Keep in mind that this topic includes being aware of the reality of evil. This is especially important to note for the stories, because some are about great heroes doing the right (or hard!) thing in spite of great evil. Others show the consequences and reality of evil. Some do both.
Even when they explore the darkest depths of the soul or the most unsettling aspects of evil, artists give voice in a way to the universal desire for redemption. – St. John Paul the Great, Letter to Artists
Atticus Finch from To Kill a Mockingbird
Detective Chief Superintendent Christopher Foyle from Foyle’s War
Martin Luther King, Jr.
Peeta Mellark from The Hunger Games
Sara Crewe from A Little Princess
Fight Song/Amazing Grace (The Piano Guys)
Theme from Magnificent Seven (Elmer Bernstein)
Irena’s Jars of Secrets by Marcia Vaughan (Ron Mazellan) – The amazing true story of Irena Sendler, who risked her life saving many babies and children from the Warsaw Ghetto during World War II.
42 (2013; Chadwick Boseman, Harrison Ford) PG13 – The amazing true story of Jackie Robinson breaking the color barrier in Major League Baseball. Intense mature situations involving verbal abuse that Jackie had to put up with. Crucial to the story, but might be too much for the littles. Powerfully acted!
A Little Princess by Frances Hogdson Burnett
A Man for All Seasons (1966; Paul Scofield, Wendy Hiller) The epic story of St. Thomas More sticking to his beliefs in Henry VIII’s England.
Calvary (2014; Brendan Gleeson) R – A profoundly moving and disturbing movie about a good priest who is given a week to live (and put his affairs in order) by a sex-abuse victim, and encounters every category of gut-wrenching sin in the process (includes some disturbing descriptions). Not for the family or the faint of heart.
Cinderella (2015; Lily James) PG – Beautiful live-action Disney retelling of the classic Cinderella story. Thoughtful, entertaining, and breathtakingly uncynical. Highly recommended.
Gandhi (1982; Ben Kingsley) PG – The story of the anti-violence leader of the push for Independence from British Rule in India.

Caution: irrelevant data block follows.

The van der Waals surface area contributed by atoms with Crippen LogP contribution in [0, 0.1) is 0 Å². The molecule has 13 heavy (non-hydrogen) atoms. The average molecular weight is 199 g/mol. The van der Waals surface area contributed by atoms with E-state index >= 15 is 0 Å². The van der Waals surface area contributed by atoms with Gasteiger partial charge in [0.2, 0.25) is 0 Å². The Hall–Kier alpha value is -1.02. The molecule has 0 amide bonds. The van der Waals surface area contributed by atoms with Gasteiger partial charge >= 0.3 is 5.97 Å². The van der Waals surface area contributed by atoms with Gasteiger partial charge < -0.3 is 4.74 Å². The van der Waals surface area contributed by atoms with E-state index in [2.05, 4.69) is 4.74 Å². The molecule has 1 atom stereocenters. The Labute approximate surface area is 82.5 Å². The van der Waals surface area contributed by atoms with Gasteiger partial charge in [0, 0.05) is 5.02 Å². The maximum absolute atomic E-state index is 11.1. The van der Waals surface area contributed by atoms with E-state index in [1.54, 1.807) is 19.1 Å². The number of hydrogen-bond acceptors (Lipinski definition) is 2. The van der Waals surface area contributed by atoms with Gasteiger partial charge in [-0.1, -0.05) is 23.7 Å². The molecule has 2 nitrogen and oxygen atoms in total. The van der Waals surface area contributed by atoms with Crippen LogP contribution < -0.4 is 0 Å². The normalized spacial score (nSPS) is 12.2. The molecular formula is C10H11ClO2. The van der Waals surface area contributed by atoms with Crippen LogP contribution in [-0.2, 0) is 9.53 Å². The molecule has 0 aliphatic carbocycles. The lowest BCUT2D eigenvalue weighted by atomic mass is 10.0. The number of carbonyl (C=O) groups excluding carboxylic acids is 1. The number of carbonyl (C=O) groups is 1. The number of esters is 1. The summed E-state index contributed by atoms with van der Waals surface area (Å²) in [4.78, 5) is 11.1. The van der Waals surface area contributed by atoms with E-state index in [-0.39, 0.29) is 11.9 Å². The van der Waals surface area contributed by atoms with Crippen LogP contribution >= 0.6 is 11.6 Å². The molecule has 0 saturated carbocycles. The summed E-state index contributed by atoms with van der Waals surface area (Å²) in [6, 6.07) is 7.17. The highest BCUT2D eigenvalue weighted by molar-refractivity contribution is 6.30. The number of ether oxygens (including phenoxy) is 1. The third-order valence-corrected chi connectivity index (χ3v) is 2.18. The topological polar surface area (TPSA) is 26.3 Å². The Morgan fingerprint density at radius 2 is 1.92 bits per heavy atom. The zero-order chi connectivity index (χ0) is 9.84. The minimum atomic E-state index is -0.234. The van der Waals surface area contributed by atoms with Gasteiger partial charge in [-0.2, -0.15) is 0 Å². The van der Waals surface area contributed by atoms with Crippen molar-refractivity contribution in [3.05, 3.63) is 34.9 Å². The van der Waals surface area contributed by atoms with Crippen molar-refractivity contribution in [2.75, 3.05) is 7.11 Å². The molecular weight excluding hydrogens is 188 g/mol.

MacBeth by William Shakespeare
On the Waterfront (1954; Marlon Brando, Eva Marie Saint)
Romeo and Juliet by William Shakespeare
The Boy in Striped Pajamas (2008; Asa Butterfield) PG13 – Heartbreaking story of a Nazi concentration camp through the eyes of the eight year old son of the camp commandant. Not graphic, but disturbing. Older teens.
The Courageous Heart of Irena Sendler (2009; Anna Paquin) The wonderful true story of a young Polish social worker who is credited with saving nearly 2500 Jewish babies and children from the Warsaw ghetto. 10 and up.
The Dark Knight (2008; Christian Bale, Heath Ledger) PG13 – Very intense superhero story about the right and the wrong way to fight great evil. Parental previewing strongly recommended.
The Fugitive (1993; Harrison Ford, Tommy Lee Jones) PG13 – Heavy and at times intense (including a very dramatic, though not very graphic, murder scene), but fascinating story of a man who is accused of his wife’s murder, and has to track down the culprit while being hunted by the police. His cleverness in tough situations and inclination to help others in spite of his perilous situation make for a really great story. High school.
The Hobbit by J.R.R. Tolkien
The Hunger Games (Book One) by Suzanne Collins – An excellent, but very intense story of a futuristic world in which kids are forced to fight in gladiatorial games for the amusement of their conquerors. This first book focuses on the theme of not letting evil drive you to do evil.
The Iliad by Homer – The original Greek epic poem, set during the Trojan War.
The Monuments Men: Allied Heroes, Nazi Thieves and the Greatest Treasure Hunt in History by Robert M. Edsel
The Scarlet and the Black (1983; Gregory Peck)
The Winged Watchman by Hilda Van Stockum – Beautiful chapter book about a Catholic family living in Nazi-occupied Holland. A great adventure story that also wrestles with important ideas of choices made in tough times.
To Kill a Mockingbird by Harper Lee
West Side Story (1961; Natalie Wood, Rita Moreno)